Last night saw the return of Lilyhammer [sic] to Netflix. I thought I would use this opportunity to write about some recent Scandinavian comedy series’, as we’re more familiar with dramas like The Killing, The Bridge, and Borgen.

Lilyhammer is an original Netflix series that made its way on to BBC4 at the end of 2012. Season one saw New Yorker Frank Tagliano (Steven Van Zandt) turn up in Lillehammer under witness protection, after ratting out his mob buddies in court. He chose Lillehammer for its obscurity and because he had fond memories of the place after watching the 1994 Winter Olympic Games. When he arrives in Norway, he is given the name Giovanni, which the locals quickly change to Johnny. He manipulates the system to get a licence for a bar and quickly makes friends with the natives, including single mother, Sigrid. However, the local police, being unaware of his past, instantly distrust him. He can’t stay out of trouble for long, and is soon raising suspicion on both sides of the Atlantic.

In episode one of season two, a Londoner named Duncan (Paul Kaye) arrives to hawk his Ferrari. Johnny’s hapless crew accidentally trash said Ferrari and Johnny ends up with a gun in his face. It also sees the baptism of Johnny’s illegitimate twins, whose names he attempts to change due to their meanings in English. The first episode was eventful but sort of fell flat if I’m being completely honest.

What I like most about Lilyhammer is Lillehammer. The location shots of Norway are beautiful, full of crisp, snow-filled landscapes and towering trees. It’s also nice to be immersed in another culture and language for an hour. However, due to Frank/Johnny’s nationality, there is a mix of both English and Norwegian.

NB This season, Van Zandt has added the co-writing credits to his name, as well as executive producer.

Night Shift/Day Shift/Prison Shift

Night Shift is a comedy series set in Reykjavik, which was first shown in 2007. It aired in the UK in 2011 on BBC4, after an influx of Scandinavian drama series. Its setting is a petrol station, where three employees – who could not be more different from one another – work the night shift. Pedantic tyrant Georg is the eldest and the manager. He is served by Daniel, a med school dropout, and Olafur, an endearing but utterly clueless no-hoper.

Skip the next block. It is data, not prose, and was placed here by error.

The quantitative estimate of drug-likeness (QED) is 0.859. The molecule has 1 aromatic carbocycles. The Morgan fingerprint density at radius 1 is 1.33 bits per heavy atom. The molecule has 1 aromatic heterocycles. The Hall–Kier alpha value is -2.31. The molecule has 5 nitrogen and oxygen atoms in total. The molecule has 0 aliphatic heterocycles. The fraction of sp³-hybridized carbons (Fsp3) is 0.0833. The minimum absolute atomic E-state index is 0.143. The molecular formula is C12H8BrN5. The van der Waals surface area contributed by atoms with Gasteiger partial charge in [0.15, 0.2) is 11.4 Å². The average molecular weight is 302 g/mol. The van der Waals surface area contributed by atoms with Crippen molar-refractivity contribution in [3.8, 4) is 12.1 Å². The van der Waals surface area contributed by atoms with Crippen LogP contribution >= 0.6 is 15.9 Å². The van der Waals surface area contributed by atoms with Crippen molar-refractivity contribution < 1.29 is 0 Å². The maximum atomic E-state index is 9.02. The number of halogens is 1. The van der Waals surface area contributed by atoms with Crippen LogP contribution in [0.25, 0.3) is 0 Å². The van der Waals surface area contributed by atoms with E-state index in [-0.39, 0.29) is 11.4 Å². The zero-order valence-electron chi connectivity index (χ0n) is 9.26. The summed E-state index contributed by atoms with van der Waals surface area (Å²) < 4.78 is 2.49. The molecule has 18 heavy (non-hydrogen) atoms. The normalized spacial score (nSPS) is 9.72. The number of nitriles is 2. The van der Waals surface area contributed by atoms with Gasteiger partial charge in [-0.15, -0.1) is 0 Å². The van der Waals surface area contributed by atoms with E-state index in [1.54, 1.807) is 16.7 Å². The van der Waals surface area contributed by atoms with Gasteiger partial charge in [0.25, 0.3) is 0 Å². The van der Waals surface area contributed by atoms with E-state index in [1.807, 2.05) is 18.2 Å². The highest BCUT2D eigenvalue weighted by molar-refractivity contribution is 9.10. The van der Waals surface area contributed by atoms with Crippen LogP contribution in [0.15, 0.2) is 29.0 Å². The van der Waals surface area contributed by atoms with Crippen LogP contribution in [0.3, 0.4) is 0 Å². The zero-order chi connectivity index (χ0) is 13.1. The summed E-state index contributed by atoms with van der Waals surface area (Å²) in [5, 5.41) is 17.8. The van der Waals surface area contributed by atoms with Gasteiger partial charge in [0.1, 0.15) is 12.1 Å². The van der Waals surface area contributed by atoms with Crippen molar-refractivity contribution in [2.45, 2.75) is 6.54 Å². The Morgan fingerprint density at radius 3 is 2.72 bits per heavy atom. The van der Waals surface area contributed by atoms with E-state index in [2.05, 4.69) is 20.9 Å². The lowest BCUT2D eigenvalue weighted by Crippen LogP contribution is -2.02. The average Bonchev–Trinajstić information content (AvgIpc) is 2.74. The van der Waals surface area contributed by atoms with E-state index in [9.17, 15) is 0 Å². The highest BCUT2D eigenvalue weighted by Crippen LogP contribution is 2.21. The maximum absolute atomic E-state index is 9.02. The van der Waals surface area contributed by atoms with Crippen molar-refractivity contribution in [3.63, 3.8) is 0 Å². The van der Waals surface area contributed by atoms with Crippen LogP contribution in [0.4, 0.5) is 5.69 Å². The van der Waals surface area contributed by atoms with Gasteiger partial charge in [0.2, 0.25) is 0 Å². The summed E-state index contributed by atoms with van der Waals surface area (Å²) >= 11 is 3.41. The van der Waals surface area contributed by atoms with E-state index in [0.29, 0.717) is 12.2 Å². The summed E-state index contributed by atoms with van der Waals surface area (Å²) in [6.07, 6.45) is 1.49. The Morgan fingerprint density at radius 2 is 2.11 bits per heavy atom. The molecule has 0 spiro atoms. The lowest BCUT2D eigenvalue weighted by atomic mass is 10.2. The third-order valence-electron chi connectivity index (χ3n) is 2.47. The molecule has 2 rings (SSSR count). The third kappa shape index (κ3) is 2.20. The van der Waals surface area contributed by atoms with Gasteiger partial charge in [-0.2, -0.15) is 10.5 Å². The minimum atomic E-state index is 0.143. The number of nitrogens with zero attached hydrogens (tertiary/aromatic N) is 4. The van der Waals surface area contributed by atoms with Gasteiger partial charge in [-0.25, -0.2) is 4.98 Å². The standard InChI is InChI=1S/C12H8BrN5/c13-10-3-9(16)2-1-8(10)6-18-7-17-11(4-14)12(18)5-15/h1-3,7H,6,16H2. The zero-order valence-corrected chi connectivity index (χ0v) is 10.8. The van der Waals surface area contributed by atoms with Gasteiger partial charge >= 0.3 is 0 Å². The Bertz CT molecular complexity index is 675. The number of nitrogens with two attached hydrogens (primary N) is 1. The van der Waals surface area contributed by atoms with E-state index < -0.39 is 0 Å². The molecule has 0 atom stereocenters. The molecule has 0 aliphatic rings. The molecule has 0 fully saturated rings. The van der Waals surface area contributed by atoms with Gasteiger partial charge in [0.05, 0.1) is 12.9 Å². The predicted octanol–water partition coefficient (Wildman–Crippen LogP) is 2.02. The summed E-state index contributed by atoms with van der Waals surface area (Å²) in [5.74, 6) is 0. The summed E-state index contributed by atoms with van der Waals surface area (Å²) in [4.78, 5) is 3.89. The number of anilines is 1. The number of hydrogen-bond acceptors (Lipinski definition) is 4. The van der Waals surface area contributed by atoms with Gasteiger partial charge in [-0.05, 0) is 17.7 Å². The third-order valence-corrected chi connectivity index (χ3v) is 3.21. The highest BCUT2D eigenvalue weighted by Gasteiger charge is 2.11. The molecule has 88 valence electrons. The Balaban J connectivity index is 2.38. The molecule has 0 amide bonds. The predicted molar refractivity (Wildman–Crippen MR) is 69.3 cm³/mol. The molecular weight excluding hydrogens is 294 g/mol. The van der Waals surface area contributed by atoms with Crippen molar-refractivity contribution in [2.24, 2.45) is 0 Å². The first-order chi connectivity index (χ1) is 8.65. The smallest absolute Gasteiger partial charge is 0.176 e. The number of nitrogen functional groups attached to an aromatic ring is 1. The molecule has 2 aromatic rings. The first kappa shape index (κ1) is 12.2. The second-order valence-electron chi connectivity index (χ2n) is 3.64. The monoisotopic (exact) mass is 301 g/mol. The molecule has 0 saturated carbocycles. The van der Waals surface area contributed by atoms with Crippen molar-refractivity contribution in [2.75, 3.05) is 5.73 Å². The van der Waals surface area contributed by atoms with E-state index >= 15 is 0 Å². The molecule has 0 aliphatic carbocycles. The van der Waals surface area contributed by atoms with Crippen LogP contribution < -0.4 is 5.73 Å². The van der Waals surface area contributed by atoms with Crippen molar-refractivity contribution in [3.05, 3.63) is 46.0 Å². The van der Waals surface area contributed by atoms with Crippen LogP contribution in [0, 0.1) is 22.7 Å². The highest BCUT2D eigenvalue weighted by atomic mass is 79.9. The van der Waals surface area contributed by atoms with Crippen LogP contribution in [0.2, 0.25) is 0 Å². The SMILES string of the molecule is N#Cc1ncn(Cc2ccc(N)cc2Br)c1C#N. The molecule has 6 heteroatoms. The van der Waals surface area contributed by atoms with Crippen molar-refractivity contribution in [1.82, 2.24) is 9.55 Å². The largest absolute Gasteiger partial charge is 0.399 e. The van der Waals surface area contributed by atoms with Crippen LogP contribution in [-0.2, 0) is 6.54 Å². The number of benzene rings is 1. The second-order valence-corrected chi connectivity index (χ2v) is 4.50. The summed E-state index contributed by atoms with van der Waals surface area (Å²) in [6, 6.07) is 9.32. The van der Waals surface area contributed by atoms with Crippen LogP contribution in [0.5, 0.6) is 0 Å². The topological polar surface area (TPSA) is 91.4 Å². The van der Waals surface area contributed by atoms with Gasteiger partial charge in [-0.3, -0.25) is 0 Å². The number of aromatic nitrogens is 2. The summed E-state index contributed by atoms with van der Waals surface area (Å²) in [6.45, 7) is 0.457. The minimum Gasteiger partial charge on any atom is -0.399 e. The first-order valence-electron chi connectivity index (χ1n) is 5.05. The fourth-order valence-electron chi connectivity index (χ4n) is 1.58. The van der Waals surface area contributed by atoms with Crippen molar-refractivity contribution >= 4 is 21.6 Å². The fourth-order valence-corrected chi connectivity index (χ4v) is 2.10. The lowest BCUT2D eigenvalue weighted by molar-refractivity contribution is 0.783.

It’s a slow-paced comedy, which split opinions between friends of mine. As a night owl, I was drawn in to their nocturnal world and found it pretty amusing. It spawned two follow-up series, Day Shift and Prison Shift, as well as a film that was released in its native Iceland.

NB Jon Gnarr, who played Georg, is now the mayor of Reykjavik.



The easiest way to describe the main character in Rita is to look to another comedy-drama with a strong female lead. Picture Jackie Peyton in Nurse Jackie (minus the drugs), move her to Denmark and give her a job as a teacher. Her annoying colleague, Zoe, has strong parallels with student teacher, Hjordis (she even looks like her).

Rita is a single mother of three in her early forties. She navigates life’s trials – an estranged mother, an affair with the school principal, and supporting her brood’s problems – in her own special way. Straight-talking, quick-witted and dysfunctional in her relationships, she’s not afraid to break the rules. She’s also a damn good teacher.

Season one of Rita is available to watch on Netflix.

NB Anna Gunn (Skyler from Breaking Bad) is to play Rita in the US version.